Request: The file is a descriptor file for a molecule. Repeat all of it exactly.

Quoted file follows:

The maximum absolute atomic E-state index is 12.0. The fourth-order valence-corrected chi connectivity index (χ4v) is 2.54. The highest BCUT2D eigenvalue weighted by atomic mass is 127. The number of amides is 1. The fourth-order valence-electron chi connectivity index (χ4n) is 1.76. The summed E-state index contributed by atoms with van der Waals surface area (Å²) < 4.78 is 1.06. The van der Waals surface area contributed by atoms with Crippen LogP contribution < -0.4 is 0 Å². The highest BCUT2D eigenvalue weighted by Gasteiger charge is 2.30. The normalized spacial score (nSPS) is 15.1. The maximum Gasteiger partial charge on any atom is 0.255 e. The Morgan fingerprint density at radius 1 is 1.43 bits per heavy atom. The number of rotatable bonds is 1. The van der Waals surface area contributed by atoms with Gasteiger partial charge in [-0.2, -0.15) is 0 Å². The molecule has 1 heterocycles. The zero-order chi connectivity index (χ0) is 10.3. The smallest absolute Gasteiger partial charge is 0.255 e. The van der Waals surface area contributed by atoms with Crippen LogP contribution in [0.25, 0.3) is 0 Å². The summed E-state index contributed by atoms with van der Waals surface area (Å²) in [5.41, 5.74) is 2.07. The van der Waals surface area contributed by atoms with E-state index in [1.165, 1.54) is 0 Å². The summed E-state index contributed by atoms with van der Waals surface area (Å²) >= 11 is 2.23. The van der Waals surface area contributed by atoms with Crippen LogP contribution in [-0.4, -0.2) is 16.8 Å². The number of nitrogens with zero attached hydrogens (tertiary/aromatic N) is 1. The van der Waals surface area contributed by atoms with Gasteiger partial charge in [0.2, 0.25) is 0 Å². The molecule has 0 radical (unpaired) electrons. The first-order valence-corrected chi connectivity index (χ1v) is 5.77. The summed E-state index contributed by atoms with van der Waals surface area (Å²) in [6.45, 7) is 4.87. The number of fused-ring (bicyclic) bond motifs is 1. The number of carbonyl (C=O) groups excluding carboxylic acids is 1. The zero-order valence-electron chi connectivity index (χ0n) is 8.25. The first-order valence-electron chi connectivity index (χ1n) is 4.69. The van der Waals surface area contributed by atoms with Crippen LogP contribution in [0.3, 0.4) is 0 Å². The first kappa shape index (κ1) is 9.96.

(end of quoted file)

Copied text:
The maximum absolute atomic E-state index is 12.0. The fourth-order valence-corrected chi connectivity index (χ4v) is 2.54. The highest BCUT2D eigenvalue weighted by atomic mass is 127. The number of amides is 1. The fourth-order valence-electron chi connectivity index (χ4n) is 1.76. The summed E-state index contributed by atoms with van der Waals surface area (Å²) < 4.78 is 1.06. The van der Waals surface area contributed by atoms with Crippen LogP contribution < -0.4 is 0 Å². The highest BCUT2D eigenvalue weighted by Gasteiger charge is 2.30. The normalized spacial score (nSPS) is 15.1. The maximum Gasteiger partial charge on any atom is 0.255 e. The Morgan fingerprint density at radius 1 is 1.43 bits per heavy atom. The number of rotatable bonds is 1. The van der Waals surface area contributed by atoms with Gasteiger partial charge in [-0.2, -0.15) is 0 Å². The molecule has 1 heterocycles. The zero-order chi connectivity index (χ0) is 10.3. The smallest absolute Gasteiger partial charge is 0.255 e. The van der Waals surface area contributed by atoms with Crippen LogP contribution in [0.25, 0.3) is 0 Å². The summed E-state index contributed by atoms with van der Waals surface area (Å²) in [5.41, 5.74) is 2.07. The van der Waals surface area contributed by atoms with E-state index in [1.165, 1.54) is 0 Å². The summed E-state index contributed by atoms with van der Waals surface area (Å²) >= 11 is 2.23. The van der Waals surface area contributed by atoms with Crippen LogP contribution in [-0.4, -0.2) is 16.8 Å². The number of nitrogens with zero attached hydrogens (tertiary/aromatic N) is 1. The van der Waals surface area contributed by atoms with Gasteiger partial charge in [0.2, 0.25) is 0 Å². The molecule has 0 radical (unpaired) electrons. The first-order valence-corrected chi connectivity index (χ1v) is 5.77. The summed E-state index contributed by atoms with van der Waals surface area (Å²) in [6.45, 7) is 4.87. The number of fused-ring (bicyclic) bond motifs is 1. The number of carbonyl (C=O) groups excluding carboxylic acids is 1. The zero-order valence-electron chi connectivity index (χ0n) is 8.25. The first-order valence-electron chi connectivity index (χ1n) is 4.69. The van der Waals surface area contributed by atoms with Crippen LogP contribution in [0.3, 0.4) is 0 Å². The first kappa shape index (κ1) is 9.96.